On Wednesday, Facebook released the results of a two-year long audit and they were not good.
According to the report, the company made decisions that “represent significant setbacks for civil rights.”
Carried out by civil rights attorney Laura W. Murphy, and the law firm Relman Colfax, the team conducted interviews with more than 100 civil rights organizations.
It resulted in a nearly 90-page report that does not portray a flattering image for the social media behemoth.
“While the audit process has been meaningful, and has led to some significant improvements in the platform, we have also watched the company make painful decisions over the last nine months with real world consequences that are serious setbacks for civil rights,” reads the report.
At the start of the process, there wasn’t any agreement to release the results publicly and Facebook’s executives “actively engaged” with the audit process.
However, the report says Facebook executives did change their tune later in response to pressure from activists and became more involved.
COO Sheryl Sandberg is credited for developing relationships with civil rights leaders. In addition, she transitioned into a “point person for this work.”
When Civil Right & Social Media Collide
The civil rights report does highlight some positive changes and advancements Facebook has made since the audit began in 2018.
It credits the company for its “robust census interference policy” designed to curb disinformation about the 2020 census. In addition, it mentions specific platform changes such as Facebook’s ban of white supremacist and white nationalist content on the platform.
“This report outlines a number of positive and consequential steps that the company has taken, but at this point in history, the Auditors are concerned that those gains could be obscured by the vexing and heartbreaking decisions Facebook has made that represent significant setbacks for civil rights.”
The report specifically mentions controversial Facebook posts published by President Donald Trump that the company let stand on its platform.
Two of the Trump posts mentioned “facilitated voter suppression” says the report, a finding that’s in line with Trump’s repeated spread of misinformation on the legitimacy of mail-in ballots.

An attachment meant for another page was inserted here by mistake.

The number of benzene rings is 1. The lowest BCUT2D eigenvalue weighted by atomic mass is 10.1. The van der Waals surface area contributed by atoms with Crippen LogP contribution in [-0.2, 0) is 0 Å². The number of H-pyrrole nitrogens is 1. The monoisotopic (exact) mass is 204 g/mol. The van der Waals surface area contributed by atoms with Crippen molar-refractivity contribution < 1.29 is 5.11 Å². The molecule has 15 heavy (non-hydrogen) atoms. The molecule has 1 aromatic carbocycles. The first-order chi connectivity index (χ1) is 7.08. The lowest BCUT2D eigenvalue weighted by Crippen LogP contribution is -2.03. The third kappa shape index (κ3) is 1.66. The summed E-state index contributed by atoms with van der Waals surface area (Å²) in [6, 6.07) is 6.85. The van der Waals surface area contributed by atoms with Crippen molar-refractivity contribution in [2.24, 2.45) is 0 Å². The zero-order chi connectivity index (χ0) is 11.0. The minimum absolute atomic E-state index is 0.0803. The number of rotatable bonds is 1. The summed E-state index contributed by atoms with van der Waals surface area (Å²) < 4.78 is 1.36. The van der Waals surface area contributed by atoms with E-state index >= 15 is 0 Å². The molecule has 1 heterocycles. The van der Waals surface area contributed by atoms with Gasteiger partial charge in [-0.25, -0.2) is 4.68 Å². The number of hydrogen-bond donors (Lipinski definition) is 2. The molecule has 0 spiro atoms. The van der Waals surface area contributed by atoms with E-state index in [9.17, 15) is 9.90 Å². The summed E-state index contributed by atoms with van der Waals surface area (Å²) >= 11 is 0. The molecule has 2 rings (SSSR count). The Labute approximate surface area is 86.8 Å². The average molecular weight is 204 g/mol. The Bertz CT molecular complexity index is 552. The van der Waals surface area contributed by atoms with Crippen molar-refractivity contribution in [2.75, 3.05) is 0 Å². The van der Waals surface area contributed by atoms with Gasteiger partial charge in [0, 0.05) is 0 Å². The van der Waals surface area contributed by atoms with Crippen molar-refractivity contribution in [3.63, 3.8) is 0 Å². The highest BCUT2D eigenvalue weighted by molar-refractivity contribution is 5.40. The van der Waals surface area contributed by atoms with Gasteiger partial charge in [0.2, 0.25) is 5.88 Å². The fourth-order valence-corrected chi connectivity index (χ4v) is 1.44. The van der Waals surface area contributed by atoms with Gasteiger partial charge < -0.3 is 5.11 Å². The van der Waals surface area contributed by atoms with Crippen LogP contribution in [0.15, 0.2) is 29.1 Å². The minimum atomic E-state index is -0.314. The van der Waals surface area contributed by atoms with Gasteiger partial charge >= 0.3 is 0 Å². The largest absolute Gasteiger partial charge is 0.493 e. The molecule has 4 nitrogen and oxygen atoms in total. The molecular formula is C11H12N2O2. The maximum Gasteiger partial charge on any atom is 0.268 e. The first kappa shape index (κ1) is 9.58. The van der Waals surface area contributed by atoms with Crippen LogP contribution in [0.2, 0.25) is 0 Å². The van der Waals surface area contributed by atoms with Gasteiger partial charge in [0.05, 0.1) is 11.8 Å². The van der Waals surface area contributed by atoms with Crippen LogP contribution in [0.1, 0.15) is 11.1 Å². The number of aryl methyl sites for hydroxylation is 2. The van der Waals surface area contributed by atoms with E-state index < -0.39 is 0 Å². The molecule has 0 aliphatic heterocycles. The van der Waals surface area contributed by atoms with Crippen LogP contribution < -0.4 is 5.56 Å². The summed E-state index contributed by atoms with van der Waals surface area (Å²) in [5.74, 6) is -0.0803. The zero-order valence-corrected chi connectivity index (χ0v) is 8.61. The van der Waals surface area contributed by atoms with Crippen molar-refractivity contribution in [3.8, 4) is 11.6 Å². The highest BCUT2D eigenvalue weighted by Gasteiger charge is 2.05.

Facebook defended its decision to keep those particular posts up. However, the report states that the civil rights auditors told Facebook that the posts broke the platform’s own policies.
Another Facebook post the report singles out has to do with Trump’s threat to protesters in the wake of the police killing of George Floyd.
As Black Lives Matter protests spread throughout the country, the President of the United States warned that “when the looting starts, the shooting starts.”
The audit found that this post violated Facebook’s violence and hate speech policies. Still, Facebook let the post remain and defended the decision.
“These decisions exposed a major hole in Facebook’s understanding and application of civil rights,” states the report. It calls out Facebook’s founder and CEO, Mark Zuckerberg, by pointing out that these policy decisions were made “at the highest level.”
Facebook has faced criticism for the role it played in the 2016 U.S. election. Particularly when discussing Russian meddling.
Facebook commissioned two independent audits in order to address a few of the critiques.
It was intended to address perceived anti-conservative bias and civil rights abuses. They hired Republicans to executive roles within the company and made other changes to the platform. Now, conservative-leaning Facebook publishers are flourishing on the social network.
One change the company made led to the demise of its trending news feature. Conservatives claimed that was the source of the perceived bias. The feature relied upon human content curators to promote popular links and topics on the website.
However, overall the audit found that Facebook has failed to protect civil rights on a range of issues. Voter suppression, hate speech, all are detailed in the report.
Facebook is facing a massive advertiser boycott. Organized by civil rights groups, the main issue is hate speech used on the platform. Some of these organizations met recently with the company, a day before the audit was published.
Many have criticized the meeting as nothing more than a PR stunt.